The Lone Star state has got both Tesla Motors and buyers of its Model S electric vehicles feeling like a bunch of outlaws. Texas has what's regarded as the most stringent laws prohibiting automakers from owning dealerships and is putting both Model S buyers and Tesla store and service-center operators through the proverbial wringer. There are ways around the law, though, as you can read on Green Car Reports.

In Texas, Tesla retail stores can't disclose prices, conduct test drives or even talk about financing options to prospective customers.

In Texas, Tesla retail stores aren't allowed to disclose prices, conduct test drives or even talk about purchasing or leasing options to prospective customers. In fact, Texas messes with Tesla service centers so much that they can't advertise themselves as, well, Tesla service centers and can't display Tesla logos, nor can they make service appointments (those must be done through Tesla's California headquarters). Meanwhile, Texas Model S buyers get their cars shipped to them with no license plates, with temporary registration, with no new-owner orientation and often with a layer of dirt on the sedans.

Tesla has delayed enforcement of similar laws in states like Massachusetts, New York and North Carolina, and CEO Elon Musk is ready to lobby Congress to get such laws changed on a federal level. Still, while Tesla has gone to Texas to try to sway legislators, the company has spent less than half of what dealership entities have spent in the state on lobbying efforts, leaving the status quo in place. Texas will revisit the dealership law in 2015.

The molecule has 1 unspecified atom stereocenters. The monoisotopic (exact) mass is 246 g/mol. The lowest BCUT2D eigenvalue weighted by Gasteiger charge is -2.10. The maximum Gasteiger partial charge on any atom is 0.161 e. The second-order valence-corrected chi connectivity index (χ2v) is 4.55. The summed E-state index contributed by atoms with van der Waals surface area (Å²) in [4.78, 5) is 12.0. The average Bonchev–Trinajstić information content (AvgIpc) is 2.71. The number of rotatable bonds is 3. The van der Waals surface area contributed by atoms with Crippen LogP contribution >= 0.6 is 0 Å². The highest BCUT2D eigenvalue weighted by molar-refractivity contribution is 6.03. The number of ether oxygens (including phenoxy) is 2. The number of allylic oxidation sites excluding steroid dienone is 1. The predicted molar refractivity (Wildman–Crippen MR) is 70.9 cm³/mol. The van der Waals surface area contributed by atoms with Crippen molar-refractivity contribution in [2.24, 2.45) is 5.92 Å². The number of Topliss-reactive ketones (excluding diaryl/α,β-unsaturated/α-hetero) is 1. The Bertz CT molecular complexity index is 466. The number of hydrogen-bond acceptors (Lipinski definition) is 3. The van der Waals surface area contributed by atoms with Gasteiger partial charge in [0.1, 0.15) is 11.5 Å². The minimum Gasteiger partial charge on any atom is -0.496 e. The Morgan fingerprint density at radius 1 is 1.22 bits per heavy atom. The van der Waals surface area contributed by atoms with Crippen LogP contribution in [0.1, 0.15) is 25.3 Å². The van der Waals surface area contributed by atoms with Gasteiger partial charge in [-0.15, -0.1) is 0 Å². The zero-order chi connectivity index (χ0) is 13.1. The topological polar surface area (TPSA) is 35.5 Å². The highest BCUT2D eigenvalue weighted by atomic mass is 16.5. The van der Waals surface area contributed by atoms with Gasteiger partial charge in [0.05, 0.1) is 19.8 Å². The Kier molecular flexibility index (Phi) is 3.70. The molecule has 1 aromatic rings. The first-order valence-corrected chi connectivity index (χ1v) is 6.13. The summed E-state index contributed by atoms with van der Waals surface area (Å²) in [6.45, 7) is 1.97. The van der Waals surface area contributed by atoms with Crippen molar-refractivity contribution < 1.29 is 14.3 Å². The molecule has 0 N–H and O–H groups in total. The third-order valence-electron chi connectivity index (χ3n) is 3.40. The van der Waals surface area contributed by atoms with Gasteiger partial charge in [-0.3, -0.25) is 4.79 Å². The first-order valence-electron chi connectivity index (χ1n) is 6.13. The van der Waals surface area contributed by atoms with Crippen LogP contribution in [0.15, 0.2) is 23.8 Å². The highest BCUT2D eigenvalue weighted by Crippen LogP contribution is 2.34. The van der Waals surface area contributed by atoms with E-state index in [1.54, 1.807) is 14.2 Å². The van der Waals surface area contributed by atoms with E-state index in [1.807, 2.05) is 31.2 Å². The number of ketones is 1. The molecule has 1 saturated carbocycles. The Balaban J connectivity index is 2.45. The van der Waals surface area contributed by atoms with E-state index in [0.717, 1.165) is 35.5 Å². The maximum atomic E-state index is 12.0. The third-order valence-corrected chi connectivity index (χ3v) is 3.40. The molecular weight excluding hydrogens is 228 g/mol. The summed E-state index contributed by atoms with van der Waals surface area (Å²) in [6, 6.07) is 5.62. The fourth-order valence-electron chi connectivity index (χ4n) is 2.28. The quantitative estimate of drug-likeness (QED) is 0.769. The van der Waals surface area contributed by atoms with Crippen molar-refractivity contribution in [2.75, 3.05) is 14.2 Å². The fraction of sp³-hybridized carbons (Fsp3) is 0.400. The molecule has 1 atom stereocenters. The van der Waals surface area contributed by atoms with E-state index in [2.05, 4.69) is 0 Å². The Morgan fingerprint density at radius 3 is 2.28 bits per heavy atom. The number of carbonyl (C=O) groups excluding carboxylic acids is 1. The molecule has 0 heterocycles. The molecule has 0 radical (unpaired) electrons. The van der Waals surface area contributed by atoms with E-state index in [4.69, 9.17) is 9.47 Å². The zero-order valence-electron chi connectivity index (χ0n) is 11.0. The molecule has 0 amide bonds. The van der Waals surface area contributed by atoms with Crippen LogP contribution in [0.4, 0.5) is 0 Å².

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  • 166 Comments
      nocommie11
      • 8 Months Ago
      Oh the dealers will definitely try to hold onto the outdated model with their teeth, but Texas will never let a new revenue of sales taxes slip away to some state like Commiefornia.
      Justin Campanale
      • 8 Months Ago
      This is crony capitalism at its worst. It only favors the free market when it itself is favored. When in doesn't then large multinational corporations pimp themselves out to politicians, and in return, the politicians enact a barrage of regulations in order to steamroll lesser competition. This is what modern fascism looks like. It does not take the form of a Red Shirt movement, but rather comes in the form of multinational corporations and the behind-closed-doors actions which take place.
        Michaele
        • 8 Months Ago
        @Justin Campanale
        It's not crony capitalism at all. It's legal bribes in the form of campaign financing and lobbying. Anything to deny people what is really in their best interests.
      bluepongo1
      • 8 Months Ago
      The NADA can keep fighting the future, the writing is on the wall ( or on the internet which killed their business model, really.). A group plugging holes in their sinking business model with money from their inferior products (which they don't own the patents for.) isn't sustainable.
        bluepongo1
        • 8 Months Ago
        @bluepongo1
        Also, for those taking the future end of a zombie business model way too personally: the only current winners are the political/lawyer type leeches getting paid for lawfare inherent in the conflict .not .Tesla. Consumers might win in the distant future when this obstructionist death knell is over.
      knightrider_6
      • 8 Months Ago